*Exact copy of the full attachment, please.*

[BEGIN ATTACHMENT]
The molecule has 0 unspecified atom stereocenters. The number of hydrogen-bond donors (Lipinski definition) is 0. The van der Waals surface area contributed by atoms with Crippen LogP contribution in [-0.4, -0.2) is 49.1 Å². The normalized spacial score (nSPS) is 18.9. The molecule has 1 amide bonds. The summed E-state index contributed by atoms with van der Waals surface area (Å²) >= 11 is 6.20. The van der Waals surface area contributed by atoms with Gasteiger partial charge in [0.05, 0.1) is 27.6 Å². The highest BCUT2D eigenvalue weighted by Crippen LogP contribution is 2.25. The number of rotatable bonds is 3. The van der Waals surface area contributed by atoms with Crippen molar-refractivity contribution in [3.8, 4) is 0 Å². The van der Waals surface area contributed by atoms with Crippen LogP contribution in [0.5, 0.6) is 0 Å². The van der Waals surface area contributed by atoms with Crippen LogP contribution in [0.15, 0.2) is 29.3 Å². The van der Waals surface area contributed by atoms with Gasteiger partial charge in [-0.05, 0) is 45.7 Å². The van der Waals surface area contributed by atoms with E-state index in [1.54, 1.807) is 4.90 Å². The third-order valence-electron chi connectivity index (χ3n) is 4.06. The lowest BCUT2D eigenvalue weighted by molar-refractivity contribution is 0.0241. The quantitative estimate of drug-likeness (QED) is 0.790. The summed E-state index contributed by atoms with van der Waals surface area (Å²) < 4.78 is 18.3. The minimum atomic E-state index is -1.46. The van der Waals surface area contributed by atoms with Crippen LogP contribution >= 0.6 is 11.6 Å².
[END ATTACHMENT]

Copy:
The molecule has 0 unspecified atom stereocenters. The number of hydrogen-bond donors (Lipinski definition) is 0. The van der Waals surface area contributed by atoms with Crippen LogP contribution in [-0.4, -0.2) is 49.1 Å². The normalized spacial score (nSPS) is 18.9. The molecule has 1 amide bonds. The summed E-state index contributed by atoms with van der Waals surface area (Å²) >= 11 is 6.20. The van der Waals surface area contributed by atoms with Gasteiger partial charge in [0.05, 0.1) is 27.6 Å². The highest BCUT2D eigenvalue weighted by Crippen LogP contribution is 2.25. The number of rotatable bonds is 3. The van der Waals surface area contributed by atoms with Crippen molar-refractivity contribution in [3.8, 4) is 0 Å². The van der Waals surface area contributed by atoms with Crippen LogP contribution in [0.5, 0.6) is 0 Å². The van der Waals surface area contributed by atoms with Crippen LogP contribution in [0.15, 0.2) is 29.3 Å². The van der Waals surface area contributed by atoms with Gasteiger partial charge in [-0.05, 0) is 45.7 Å². The van der Waals surface area contributed by atoms with E-state index in [1.54, 1.807) is 4.90 Å². The third-order valence-electron chi connectivity index (χ3n) is 4.06. The lowest BCUT2D eigenvalue weighted by molar-refractivity contribution is 0.0241. The quantitative estimate of drug-likeness (QED) is 0.790. The summed E-state index contributed by atoms with van der Waals surface area (Å²) < 4.78 is 18.3. The minimum atomic E-state index is -1.46. The van der Waals surface area contributed by atoms with Crippen LogP contribution >= 0.6 is 11.6 Å².